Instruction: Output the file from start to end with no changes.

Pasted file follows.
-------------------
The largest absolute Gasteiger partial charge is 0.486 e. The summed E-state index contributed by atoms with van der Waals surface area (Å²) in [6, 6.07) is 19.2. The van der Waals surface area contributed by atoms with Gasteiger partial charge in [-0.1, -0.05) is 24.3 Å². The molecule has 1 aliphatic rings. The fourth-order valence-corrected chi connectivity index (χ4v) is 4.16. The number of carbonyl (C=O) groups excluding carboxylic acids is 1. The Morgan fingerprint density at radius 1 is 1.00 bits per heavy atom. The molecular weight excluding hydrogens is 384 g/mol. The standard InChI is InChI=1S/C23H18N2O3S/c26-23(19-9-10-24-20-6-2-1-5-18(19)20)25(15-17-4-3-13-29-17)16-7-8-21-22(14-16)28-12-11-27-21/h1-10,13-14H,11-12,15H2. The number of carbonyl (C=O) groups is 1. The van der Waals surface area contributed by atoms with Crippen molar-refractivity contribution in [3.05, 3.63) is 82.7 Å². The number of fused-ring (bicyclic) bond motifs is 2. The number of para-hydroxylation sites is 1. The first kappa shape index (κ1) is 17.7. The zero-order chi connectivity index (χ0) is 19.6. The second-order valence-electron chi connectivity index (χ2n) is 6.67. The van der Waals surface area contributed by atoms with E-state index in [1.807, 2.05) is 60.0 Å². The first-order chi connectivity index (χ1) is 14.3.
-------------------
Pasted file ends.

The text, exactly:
The largest absolute Gasteiger partial charge is 0.486 e. The summed E-state index contributed by atoms with van der Waals surface area (Å²) in [6, 6.07) is 19.2. The van der Waals surface area contributed by atoms with Gasteiger partial charge in [-0.1, -0.05) is 24.3 Å². The molecule has 1 aliphatic rings. The fourth-order valence-corrected chi connectivity index (χ4v) is 4.16. The number of carbonyl (C=O) groups excluding carboxylic acids is 1. The Morgan fingerprint density at radius 1 is 1.00 bits per heavy atom. The molecular weight excluding hydrogens is 384 g/mol. The standard InChI is InChI=1S/C23H18N2O3S/c26-23(19-9-10-24-20-6-2-1-5-18(19)20)25(15-17-4-3-13-29-17)16-7-8-21-22(14-16)28-12-11-27-21/h1-10,13-14H,11-12,15H2. The number of carbonyl (C=O) groups is 1. The van der Waals surface area contributed by atoms with Crippen molar-refractivity contribution in [3.05, 3.63) is 82.7 Å². The number of fused-ring (bicyclic) bond motifs is 2. The number of para-hydroxylation sites is 1. The first kappa shape index (κ1) is 17.7. The zero-order chi connectivity index (χ0) is 19.6. The second-order valence-electron chi connectivity index (χ2n) is 6.67. The van der Waals surface area contributed by atoms with E-state index in [1.807, 2.05) is 60.0 Å². The first-order chi connectivity index (χ1) is 14.3.